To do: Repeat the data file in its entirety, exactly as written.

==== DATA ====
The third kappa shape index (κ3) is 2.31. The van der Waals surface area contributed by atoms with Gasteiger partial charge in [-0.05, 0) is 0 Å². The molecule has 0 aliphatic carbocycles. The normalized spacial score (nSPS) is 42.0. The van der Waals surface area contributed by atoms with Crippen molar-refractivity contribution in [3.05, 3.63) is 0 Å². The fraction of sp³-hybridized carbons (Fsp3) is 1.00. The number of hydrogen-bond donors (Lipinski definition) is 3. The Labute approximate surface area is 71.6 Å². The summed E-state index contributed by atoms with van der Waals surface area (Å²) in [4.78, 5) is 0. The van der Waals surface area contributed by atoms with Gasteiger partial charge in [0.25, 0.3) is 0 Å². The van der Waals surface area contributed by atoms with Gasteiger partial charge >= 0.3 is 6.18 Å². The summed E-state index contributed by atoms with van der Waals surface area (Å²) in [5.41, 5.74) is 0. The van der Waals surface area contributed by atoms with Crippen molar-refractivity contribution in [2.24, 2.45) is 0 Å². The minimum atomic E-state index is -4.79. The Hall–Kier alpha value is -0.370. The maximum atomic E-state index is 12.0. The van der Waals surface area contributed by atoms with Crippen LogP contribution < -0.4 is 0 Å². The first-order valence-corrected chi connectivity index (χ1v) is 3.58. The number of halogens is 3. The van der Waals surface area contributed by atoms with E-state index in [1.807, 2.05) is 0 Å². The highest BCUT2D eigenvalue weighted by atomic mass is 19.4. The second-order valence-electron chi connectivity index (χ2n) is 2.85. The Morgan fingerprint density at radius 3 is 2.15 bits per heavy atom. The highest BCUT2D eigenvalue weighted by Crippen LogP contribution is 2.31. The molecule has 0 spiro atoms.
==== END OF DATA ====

The third kappa shape index (κ3) is 2.31. The van der Waals surface area contributed by atoms with Gasteiger partial charge in [-0.05, 0) is 0 Å². The molecule has 0 aliphatic carbocycles. The normalized spacial score (nSPS) is 42.0. The van der Waals surface area contributed by atoms with Crippen molar-refractivity contribution in [3.05, 3.63) is 0 Å². The fraction of sp³-hybridized carbons (Fsp3) is 1.00. The number of hydrogen-bond donors (Lipinski definition) is 3. The Labute approximate surface area is 71.6 Å². The summed E-state index contributed by atoms with van der Waals surface area (Å²) in [4.78, 5) is 0. The van der Waals surface area contributed by atoms with Gasteiger partial charge in [0.25, 0.3) is 0 Å². The van der Waals surface area contributed by atoms with Gasteiger partial charge >= 0.3 is 6.18 Å². The summed E-state index contributed by atoms with van der Waals surface area (Å²) in [5.41, 5.74) is 0. The van der Waals surface area contributed by atoms with Crippen molar-refractivity contribution in [2.24, 2.45) is 0 Å². The minimum atomic E-state index is -4.79. The Hall–Kier alpha value is -0.370. The maximum atomic E-state index is 12.0. The van der Waals surface area contributed by atoms with Crippen LogP contribution < -0.4 is 0 Å². The first-order valence-corrected chi connectivity index (χ1v) is 3.58. The number of halogens is 3. The van der Waals surface area contributed by atoms with E-state index in [1.807, 2.05) is 0 Å². The highest BCUT2D eigenvalue weighted by atomic mass is 19.4. The second-order valence-electron chi connectivity index (χ2n) is 2.85. The Morgan fingerprint density at radius 3 is 2.15 bits per heavy atom. The highest BCUT2D eigenvalue weighted by Crippen LogP contribution is 2.31. The molecule has 0 spiro atoms.